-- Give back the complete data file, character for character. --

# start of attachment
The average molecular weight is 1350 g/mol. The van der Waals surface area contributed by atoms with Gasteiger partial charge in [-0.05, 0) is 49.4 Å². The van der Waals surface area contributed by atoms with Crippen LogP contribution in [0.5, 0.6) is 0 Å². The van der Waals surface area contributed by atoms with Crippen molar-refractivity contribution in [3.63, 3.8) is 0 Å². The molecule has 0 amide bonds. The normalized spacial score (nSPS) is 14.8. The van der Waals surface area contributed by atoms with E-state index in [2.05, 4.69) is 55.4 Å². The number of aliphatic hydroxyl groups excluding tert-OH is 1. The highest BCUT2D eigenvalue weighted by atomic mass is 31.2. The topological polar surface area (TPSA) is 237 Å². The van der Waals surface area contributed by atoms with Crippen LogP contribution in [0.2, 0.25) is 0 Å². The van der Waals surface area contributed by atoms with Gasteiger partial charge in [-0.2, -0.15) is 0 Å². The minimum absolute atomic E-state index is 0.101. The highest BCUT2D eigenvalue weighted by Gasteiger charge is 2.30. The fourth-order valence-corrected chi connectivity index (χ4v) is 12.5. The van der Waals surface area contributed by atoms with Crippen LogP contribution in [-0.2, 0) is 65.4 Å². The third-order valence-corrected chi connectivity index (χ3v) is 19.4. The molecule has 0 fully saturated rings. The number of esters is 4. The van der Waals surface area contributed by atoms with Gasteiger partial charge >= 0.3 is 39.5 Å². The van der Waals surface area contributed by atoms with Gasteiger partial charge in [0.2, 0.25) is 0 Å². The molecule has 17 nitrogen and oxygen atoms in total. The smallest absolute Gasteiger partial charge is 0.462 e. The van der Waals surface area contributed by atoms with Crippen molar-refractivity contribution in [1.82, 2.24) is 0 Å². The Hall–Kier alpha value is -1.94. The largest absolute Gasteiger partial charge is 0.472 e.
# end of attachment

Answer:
The average molecular weight is 1350 g/mol. The van der Waals surface area contributed by atoms with Gasteiger partial charge in [-0.05, 0) is 49.4 Å². The van der Waals surface area contributed by atoms with Crippen LogP contribution in [0.5, 0.6) is 0 Å². The van der Waals surface area contributed by atoms with Crippen molar-refractivity contribution in [3.63, 3.8) is 0 Å². The molecule has 0 amide bonds. The normalized spacial score (nSPS) is 14.8. The van der Waals surface area contributed by atoms with E-state index in [2.05, 4.69) is 55.4 Å². The number of aliphatic hydroxyl groups excluding tert-OH is 1. The highest BCUT2D eigenvalue weighted by atomic mass is 31.2. The topological polar surface area (TPSA) is 237 Å². The van der Waals surface area contributed by atoms with Crippen LogP contribution in [0.2, 0.25) is 0 Å². The van der Waals surface area contributed by atoms with Gasteiger partial charge in [-0.2, -0.15) is 0 Å². The minimum absolute atomic E-state index is 0.101. The highest BCUT2D eigenvalue weighted by Gasteiger charge is 2.30. The fourth-order valence-corrected chi connectivity index (χ4v) is 12.5. The van der Waals surface area contributed by atoms with Crippen LogP contribution in [-0.2, 0) is 65.4 Å². The third-order valence-corrected chi connectivity index (χ3v) is 19.4. The molecule has 0 fully saturated rings. The number of esters is 4. The van der Waals surface area contributed by atoms with Gasteiger partial charge >= 0.3 is 39.5 Å². The van der Waals surface area contributed by atoms with Gasteiger partial charge in [0.2, 0.25) is 0 Å². The molecule has 17 nitrogen and oxygen atoms in total. The smallest absolute Gasteiger partial charge is 0.462 e. The van der Waals surface area contributed by atoms with Crippen molar-refractivity contribution in [1.82, 2.24) is 0 Å². The Hall–Kier alpha value is -1.94. The largest absolute Gasteiger partial charge is 0.472 e.